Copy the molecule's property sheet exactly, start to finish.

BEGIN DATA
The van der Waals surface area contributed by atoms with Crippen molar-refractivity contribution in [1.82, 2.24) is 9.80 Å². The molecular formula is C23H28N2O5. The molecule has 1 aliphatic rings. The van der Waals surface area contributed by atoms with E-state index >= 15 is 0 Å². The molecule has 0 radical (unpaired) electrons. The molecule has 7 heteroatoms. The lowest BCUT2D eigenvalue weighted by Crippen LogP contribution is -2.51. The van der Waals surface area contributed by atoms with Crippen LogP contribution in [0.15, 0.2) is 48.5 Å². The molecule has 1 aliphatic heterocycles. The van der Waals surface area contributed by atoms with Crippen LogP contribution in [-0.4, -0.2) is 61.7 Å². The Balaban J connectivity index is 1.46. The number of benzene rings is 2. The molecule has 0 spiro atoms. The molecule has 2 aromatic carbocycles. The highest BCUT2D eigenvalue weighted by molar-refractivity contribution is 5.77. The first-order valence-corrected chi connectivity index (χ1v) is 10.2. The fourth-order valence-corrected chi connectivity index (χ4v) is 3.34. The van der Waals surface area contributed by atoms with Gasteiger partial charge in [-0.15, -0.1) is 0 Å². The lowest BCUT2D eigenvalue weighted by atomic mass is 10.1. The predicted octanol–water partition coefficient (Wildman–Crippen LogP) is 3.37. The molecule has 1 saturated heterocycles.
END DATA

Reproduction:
The van der Waals surface area contributed by atoms with Crippen molar-refractivity contribution in [1.82, 2.24) is 9.80 Å². The molecular formula is C23H28N2O5. The molecule has 1 aliphatic rings. The van der Waals surface area contributed by atoms with E-state index >= 15 is 0 Å². The molecule has 0 radical (unpaired) electrons. The molecule has 7 heteroatoms. The lowest BCUT2D eigenvalue weighted by Crippen LogP contribution is -2.51. The van der Waals surface area contributed by atoms with Crippen LogP contribution in [0.15, 0.2) is 48.5 Å². The molecule has 1 aliphatic heterocycles. The van der Waals surface area contributed by atoms with Crippen LogP contribution in [-0.4, -0.2) is 61.7 Å². The Balaban J connectivity index is 1.46. The number of benzene rings is 2. The molecule has 0 spiro atoms. The molecule has 2 aromatic carbocycles. The highest BCUT2D eigenvalue weighted by molar-refractivity contribution is 5.77. The first-order valence-corrected chi connectivity index (χ1v) is 10.2. The fourth-order valence-corrected chi connectivity index (χ4v) is 3.34. The van der Waals surface area contributed by atoms with Gasteiger partial charge in [-0.15, -0.1) is 0 Å². The lowest BCUT2D eigenvalue weighted by atomic mass is 10.1. The predicted octanol–water partition coefficient (Wildman–Crippen LogP) is 3.37. The molecule has 1 saturated heterocycles.